The Harney County Fair Board announced on Sunday that long-time Harney County resident Larry Carlon will be honored as the 2010 Fair Grand Marshal.
Carlon’s selection was announced at the fair board volunteer potluck. The following biography was included in his appointment announcement:
He was born at Paisley in Lake County on Dec. 12, 1934, to Austa and Homer Carlon, joining sisters, Doris and Betty. The family spent winters at Summer Lake in Lake County, and summers at Wagontire in Harney County. In 1942, they purchased the Davey Jones Ranch at Silver Creek and became full-time Harney County residents.
Carlon attended grade school at Summer Lake, Burns and Suntex, and high school in Burns, followed by a year at Oregon Institute of Technology in Klamath Falls.
In his late teens, Carlon started riding saddle bronc horses at the amateur level, and in 1955, he joined the Professional Rodeo Cowboy’s Association. After marrying and starting a family, he stopped riding, but often entered team roping events, mostly at the local level. He has always been a willing advisor to aspiring young bronc riders, as well as to young people wanting to improve their roping skills.
In 1956, Carlon and Wanda Morgan were married. They have three sons — Bill, Mike and Terry — and three grandchildren — Courtney, Beau and Brandi. In the late 1950s and the1960s they ranched at Little Valley, then at Beulah, both in Malheur County. They sold out and moved to Crane in 1971, where Carlon managed the Circle Bar Ranch for Curly Emerson for nine years until it sold in 1980. During those years they purchased the Ted and Mildred Graves Ranch, southeast of Burns, leasing out the feed for a number of years. After the Circle Bar sold, they moved to Denio, where Carlon managed the Alder Creek Ranch for five years. They moved back to their ranch at Burns in 1986.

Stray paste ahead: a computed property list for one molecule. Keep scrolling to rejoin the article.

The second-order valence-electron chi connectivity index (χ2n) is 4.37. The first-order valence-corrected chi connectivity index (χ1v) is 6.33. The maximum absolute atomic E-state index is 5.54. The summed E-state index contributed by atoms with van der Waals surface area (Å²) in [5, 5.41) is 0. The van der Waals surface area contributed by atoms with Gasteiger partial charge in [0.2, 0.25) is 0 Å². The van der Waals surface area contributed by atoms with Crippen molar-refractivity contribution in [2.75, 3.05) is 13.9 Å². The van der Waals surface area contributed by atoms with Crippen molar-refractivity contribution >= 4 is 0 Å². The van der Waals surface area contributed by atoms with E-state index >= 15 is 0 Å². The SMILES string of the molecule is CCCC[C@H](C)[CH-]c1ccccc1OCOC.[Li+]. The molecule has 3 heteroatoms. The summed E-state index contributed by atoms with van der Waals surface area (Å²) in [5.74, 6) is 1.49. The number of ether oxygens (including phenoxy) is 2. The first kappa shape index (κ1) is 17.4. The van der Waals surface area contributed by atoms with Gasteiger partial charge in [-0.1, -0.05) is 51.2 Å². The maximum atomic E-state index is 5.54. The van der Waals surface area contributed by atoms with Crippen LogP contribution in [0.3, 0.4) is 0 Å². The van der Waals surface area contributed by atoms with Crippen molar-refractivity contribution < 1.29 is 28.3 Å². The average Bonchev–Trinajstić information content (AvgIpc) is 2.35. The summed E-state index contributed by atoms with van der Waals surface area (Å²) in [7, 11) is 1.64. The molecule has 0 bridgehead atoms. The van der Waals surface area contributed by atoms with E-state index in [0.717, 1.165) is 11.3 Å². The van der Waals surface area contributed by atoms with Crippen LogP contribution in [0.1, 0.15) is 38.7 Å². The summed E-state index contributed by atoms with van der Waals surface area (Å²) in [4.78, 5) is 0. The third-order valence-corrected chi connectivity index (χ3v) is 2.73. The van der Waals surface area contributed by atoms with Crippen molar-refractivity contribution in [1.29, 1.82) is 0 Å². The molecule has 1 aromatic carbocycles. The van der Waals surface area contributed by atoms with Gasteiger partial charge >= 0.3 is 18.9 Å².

The Carlons have always supported the Harney County Fair. When their boys started in 4-H, they were living at Beulah in Malheur County but requested and were granted permission for them to participate in the Harney County Fair with their livestock projects, “this was home.” Carlon participated in the Harney County Reined Stockhorse Futurity in its early years.
After Elden Catterson died in 1973, Carlon and Howard Otley were instrumental in establishing the Elden Catterson Memorial Roping. It grew into a large and popular event. In 1989, it was retired and the event was taken over by the fair board to run as the High Desert Team Roping.
In 1977, Carlon was appointed as a Harney County Fair Association member and served through 1980, when he moved to Denio. During those four years he was co-chairman of the rodeo committee. He continued helping with the rodeo for several years.
Congratulations to Carlon for deservedly being honored as this year’s grand marshal.
In addition to the grand marshal announcement made at the volunteer dinner, participants had the opportunity to vote on the theme for the 2010 Harney County Fair. Out of seven choices, two themes received an equal number of votes. Carlon was asked to make the final choice of the two, and “Homegrown, Handmade and Ranch Fresh,” was officially selected as the theme.